This Article is From Jan 08, 2016

Start-Up India, Where Are The Women?

"I wanted funds for my start-up, a rural BPO idea is what I had in mind. They told me 'Why don't you sell soap instead?'" Saloni Malhotra eventually did do exactly what she wanted. Looking back, the founder of Desi Crew (a start up that selects, trains and employs rural youth, largely women in data processing centres), says the experience did nothing like shattering either her or making her change tracks. "I said OK, I will now get more power out of proving you wrong." That is precisely what she went on to do.

It's an experience many women share. The start-up space is said to be young, buzzing, full of new ideas and a burning desire to find a problem and fix it - so how come nobody spots the elephant in the room?

All over the world, this is just another of the areas struggling to integrate women better, and no surprise then that India fares more poorly than most. We ranked in the bottom three of the 32 countries surveyed for the Global Women Entrepreneur Leaders Scorecard 2015 with an overall score of 17 out of 100.

Nidhi Agarwal, the founder of, a fashion portal for women, has a feeling that her gender was held against her in pitch after pitch to investors. She was turned down a staggering 113, yes, you got that right - a hundred and thirteen times - before money came her way. "If you are asking me if I was asked what if I start a family tomorrow, yes I was. I was absolutely asked that question, and my only response was they have to guarantee me that a male co-founder would not ever have any health issues which would expect him to take two months, three weeks or even 10 days off."  And then Ratan Tata put his faith and money into her venture, and the rest as they famously say, is history.

Nidhi's experience resonates with many women - having a family, raising kids and managing a demanding new business is often tough to convince investors about. Anisha Singh, the founder of, a local service marketing platform, couldn't agree more. "I started raising money almost six years ago, and I was very pregnant then. I met somebody who said "You know, you can't do this. You don't know what it is like to have a kid, so I said 'Well, do you?' Here was a man telling me - not asking, but telling me - I cannot do this."

Start-ups tend to be very reliant on tech, and historically, this is one of the areas women aren't dominating yet. Take for instance, our top institutions and now a global brand, the IITs. Women here are often described as an endangered species. Girls are barely a 10% minority here. NASSCOM Vice President Sangeeta Gupta says, "The percentage of women at the IITs was really low - 5-6% at times and that's why probably we don't see that many women Tech CEOs today. But now more women are finally entering the technology world."

The head of Facebook in India, Kirthiga Reddy, speaks for many when she says "I think there's no such thing as work-life balance. Let's think work-life integration instead. Right now, I am a full-time mom and a full-time professional and all the other roles I perform."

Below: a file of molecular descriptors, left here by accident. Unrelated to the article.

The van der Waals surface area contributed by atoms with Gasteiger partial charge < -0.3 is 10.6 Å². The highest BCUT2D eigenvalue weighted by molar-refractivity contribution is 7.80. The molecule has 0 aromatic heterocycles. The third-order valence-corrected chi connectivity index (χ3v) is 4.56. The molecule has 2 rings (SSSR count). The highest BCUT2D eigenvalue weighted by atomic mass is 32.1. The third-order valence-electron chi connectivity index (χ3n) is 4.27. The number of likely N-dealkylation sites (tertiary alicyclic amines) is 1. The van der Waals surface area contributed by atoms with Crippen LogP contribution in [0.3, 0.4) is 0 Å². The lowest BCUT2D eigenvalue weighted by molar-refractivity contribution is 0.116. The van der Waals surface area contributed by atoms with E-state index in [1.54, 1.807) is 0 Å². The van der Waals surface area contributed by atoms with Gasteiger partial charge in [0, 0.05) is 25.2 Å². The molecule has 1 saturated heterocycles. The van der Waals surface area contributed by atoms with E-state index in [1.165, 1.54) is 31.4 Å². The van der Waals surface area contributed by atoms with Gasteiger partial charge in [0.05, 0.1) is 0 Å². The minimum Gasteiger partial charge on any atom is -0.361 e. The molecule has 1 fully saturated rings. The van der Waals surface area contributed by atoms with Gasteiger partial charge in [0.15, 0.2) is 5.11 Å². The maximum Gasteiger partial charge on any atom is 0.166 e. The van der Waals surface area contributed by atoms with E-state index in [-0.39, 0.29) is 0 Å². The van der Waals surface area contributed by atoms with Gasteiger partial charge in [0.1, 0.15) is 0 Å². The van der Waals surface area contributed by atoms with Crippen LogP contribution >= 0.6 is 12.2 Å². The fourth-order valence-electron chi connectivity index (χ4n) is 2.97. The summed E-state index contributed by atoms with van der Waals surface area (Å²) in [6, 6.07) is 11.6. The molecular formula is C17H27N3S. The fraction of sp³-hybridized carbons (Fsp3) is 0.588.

And it's not just Indian women struggling for a level playing field. As COO of Facebook and one of the most powerful business women in the world, Sheryl Sandberg's best-seller "Lean In" has been described as compelling insight into why men still hold overwhelming majority of leadership positions in industry and government despite women comprising 50% of college graduates. A conversation with a group of founders and investors from the start-up world on this very topic had everyone agreeing one thought from the book - "If you're offered a seat on a rocket ship, don't ask what seat! Just get on."

But we are a country where women are missing from the work force, denied opportunities, very often beginning with the right to live. So how different can any ecosystem in such a society be? "We are a highly patriarchal society and for women there is little financial independence. Raising money is tough, where are the collaterals in women's names?" questions Padmaja Ruparel of Indian Angel Network, a group of investors mentoring and putting their money into young start ups.

"I want to create more gender parity on the investor table. The evolution of women entrepreneurs building big companies to becoming investors is yet to happen, but is key and will make a big difference," she told me.

As Swati Bharhgava, the co-founder of, a cash-back and coupons website says, "My advice to women entrepreneurs would be to forget that you are women, that's not even important. If you have a business idea that you can think can be big, go for it"

So come on, all you budding women entrepreneurs, start by not being conservative in your dreams or apologetic about your ambition. Believe in yourself - after all, aren't we told over and over again that's the best place to start...

(Natasha Jog is Senior Editor and Senior Anchor with NDTV.)

Disclaimer: The opinions expressed within this article are the personal opinions of the author. The facts and opinions appearing in the article do not reflect the views of NDTV and NDTV does not assume any responsibility or liability for the same.